50-14 Marine Mammals, Noise and Tidal Turbine Demonstration Sites

Tuesday, September 6, 2011: 11:15 AM
602 (Washington State Convention Center)
Dominic Tollit , Sea Mammal Research Unit Ltd, University of Saint Andrews, Saint Andrews, United Kingdom
Jason Wood , Sea Mammal Research Unit Ltd, University of Saint Andrews, Saint Andrews, United Kingdom
Brian Polagye , Department of Mechanical Engineering, University of Washington, Seattle, WA
Jim Thomson , Applied Physics Laboratory, University of Washington, Seattle, WA
Anna M. Redden , Biology Department, Acadia University, Wolfville, NS, Canada
The potential impacts of collision, habitat alteration and anthropogenic noise on marine mammals remains a concern for any large-scale renewable energy development using tidal in-stream turbines. Turbines are considered to emit regular periods of ‘continuous’ noise, at frequencies and levels that are both detectable to most marine mammals and may cause behavioral disturbance. Porpoises favor high energy sites and are known to respond adversely to construction noise, but their response (plus those of dolphins and seals) to the noise emitted from turbines is largely unknown. Assessing the potential for exclusion or blocking effects is considered vital for future turbine developments.

We review current information from three different studies, the ongoing Before-After-Impact studies at the Marine Current Turbine (MCT) SeaGen site operating in Strangford Lough (Northern Ireland), impact studies at the Fundy Ocean Research Center for Energy’s demonstration site in Minas Passage (Bay of Fundy, Nova Scotia), where Nova Scotia Power Inc. deployed one (non grid-connected) OpenHydro tidal turbine device and baseline studies at Snohomish PUD’s proposed demonstration test site in Admiralty Inlet (Washington State, USA). Data from the MCT site includes information on harbor porpoise using POD hydrophones (an autonomous cetacean echolocation click detector) deployed in a gradient study design over three years, in addition to telemetry data from 36 harbor seals, deployed with SMRU GPS tags before construction, during construction and during turbine operations and land-based observer data. Data from the Bay of Fundy includes a POD monitoring study (with PODs deployed near-turbine and in a control site) and seasonal observer studies. POD data has also been collected in Admiralty Inlet for a two year baseline, in addition to observer and acoustic studies focusing more on Southern Resident killer whales and pinnipeds.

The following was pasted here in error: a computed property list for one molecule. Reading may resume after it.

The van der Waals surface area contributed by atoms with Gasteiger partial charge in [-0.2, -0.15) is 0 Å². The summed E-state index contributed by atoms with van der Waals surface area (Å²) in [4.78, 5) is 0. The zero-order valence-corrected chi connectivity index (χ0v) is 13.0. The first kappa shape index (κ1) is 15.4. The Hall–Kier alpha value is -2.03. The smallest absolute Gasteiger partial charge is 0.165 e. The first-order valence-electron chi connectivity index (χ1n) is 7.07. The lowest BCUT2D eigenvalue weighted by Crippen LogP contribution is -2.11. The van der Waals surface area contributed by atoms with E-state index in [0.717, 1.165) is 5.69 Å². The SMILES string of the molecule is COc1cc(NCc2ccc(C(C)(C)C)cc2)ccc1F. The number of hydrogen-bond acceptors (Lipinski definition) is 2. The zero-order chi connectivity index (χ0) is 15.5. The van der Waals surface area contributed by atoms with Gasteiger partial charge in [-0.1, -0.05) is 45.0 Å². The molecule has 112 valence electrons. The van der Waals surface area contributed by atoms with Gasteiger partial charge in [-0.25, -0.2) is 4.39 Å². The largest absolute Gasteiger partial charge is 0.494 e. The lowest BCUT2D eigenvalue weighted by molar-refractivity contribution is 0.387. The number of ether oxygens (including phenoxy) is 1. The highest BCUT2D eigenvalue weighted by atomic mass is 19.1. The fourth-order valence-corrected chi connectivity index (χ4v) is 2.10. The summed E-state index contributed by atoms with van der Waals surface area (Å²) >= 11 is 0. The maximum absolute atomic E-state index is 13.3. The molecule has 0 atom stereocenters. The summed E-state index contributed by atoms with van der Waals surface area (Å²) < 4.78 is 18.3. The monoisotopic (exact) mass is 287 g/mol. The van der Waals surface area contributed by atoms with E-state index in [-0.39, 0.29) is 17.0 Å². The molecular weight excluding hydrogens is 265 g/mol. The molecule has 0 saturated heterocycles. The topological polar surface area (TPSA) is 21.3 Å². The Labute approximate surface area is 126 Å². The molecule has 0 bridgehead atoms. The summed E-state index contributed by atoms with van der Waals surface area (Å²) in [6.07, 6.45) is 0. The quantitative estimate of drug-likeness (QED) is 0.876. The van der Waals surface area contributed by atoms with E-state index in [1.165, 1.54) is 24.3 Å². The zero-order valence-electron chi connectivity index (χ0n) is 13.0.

Results from these studies highlight the advantages (and limitations) of using passive acoustic monitoring techniques. They also highlight the scale of site-specific differences in marine mammal use and how this directly impacts present and future monitoring studies. We report on the present level to which porpoise and seal behavior changes due to the presence and operation of the MCT turbine and the extent to which the structural presence of a non-operating turbine may impact local porpoise use and behavior. Finally, we aim to summarize the available data and the future monitoring approaches planned (and needed) to fulfill even a basic understanding of the potential impacts of both noise from operating turbines and also their long-term structural presence.